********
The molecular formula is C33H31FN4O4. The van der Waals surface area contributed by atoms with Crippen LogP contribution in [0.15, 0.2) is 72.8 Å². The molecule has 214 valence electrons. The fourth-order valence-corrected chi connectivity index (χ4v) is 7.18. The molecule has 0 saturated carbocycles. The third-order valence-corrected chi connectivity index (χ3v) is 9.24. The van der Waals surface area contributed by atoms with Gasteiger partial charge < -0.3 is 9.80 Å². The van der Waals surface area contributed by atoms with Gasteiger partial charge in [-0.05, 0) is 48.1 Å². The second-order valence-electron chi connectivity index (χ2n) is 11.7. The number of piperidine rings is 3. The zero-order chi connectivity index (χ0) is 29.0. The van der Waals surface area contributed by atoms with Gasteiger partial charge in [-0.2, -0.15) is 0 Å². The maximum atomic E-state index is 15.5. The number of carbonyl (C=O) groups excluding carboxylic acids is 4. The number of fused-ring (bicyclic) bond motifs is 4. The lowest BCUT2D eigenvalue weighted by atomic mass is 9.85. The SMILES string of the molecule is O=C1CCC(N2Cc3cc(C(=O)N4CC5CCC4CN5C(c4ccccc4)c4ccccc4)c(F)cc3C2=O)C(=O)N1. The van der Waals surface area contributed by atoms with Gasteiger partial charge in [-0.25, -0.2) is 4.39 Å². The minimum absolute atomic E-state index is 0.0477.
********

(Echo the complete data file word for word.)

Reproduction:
The molecular formula is C33H31FN4O4. The van der Waals surface area contributed by atoms with Crippen LogP contribution in [0.15, 0.2) is 72.8 Å². The molecule has 214 valence electrons. The fourth-order valence-corrected chi connectivity index (χ4v) is 7.18. The molecule has 0 saturated carbocycles. The third-order valence-corrected chi connectivity index (χ3v) is 9.24. The van der Waals surface area contributed by atoms with Gasteiger partial charge < -0.3 is 9.80 Å². The van der Waals surface area contributed by atoms with Gasteiger partial charge in [-0.05, 0) is 48.1 Å². The second-order valence-electron chi connectivity index (χ2n) is 11.7. The number of piperidine rings is 3. The zero-order chi connectivity index (χ0) is 29.0. The van der Waals surface area contributed by atoms with Gasteiger partial charge in [-0.2, -0.15) is 0 Å². The maximum atomic E-state index is 15.5. The number of carbonyl (C=O) groups excluding carboxylic acids is 4. The number of fused-ring (bicyclic) bond motifs is 4. The lowest BCUT2D eigenvalue weighted by atomic mass is 9.85. The SMILES string of the molecule is O=C1CCC(N2Cc3cc(C(=O)N4CC5CCC4CN5C(c4ccccc4)c4ccccc4)c(F)cc3C2=O)C(=O)N1. The van der Waals surface area contributed by atoms with Gasteiger partial charge in [-0.25, -0.2) is 4.39 Å². The minimum absolute atomic E-state index is 0.0477.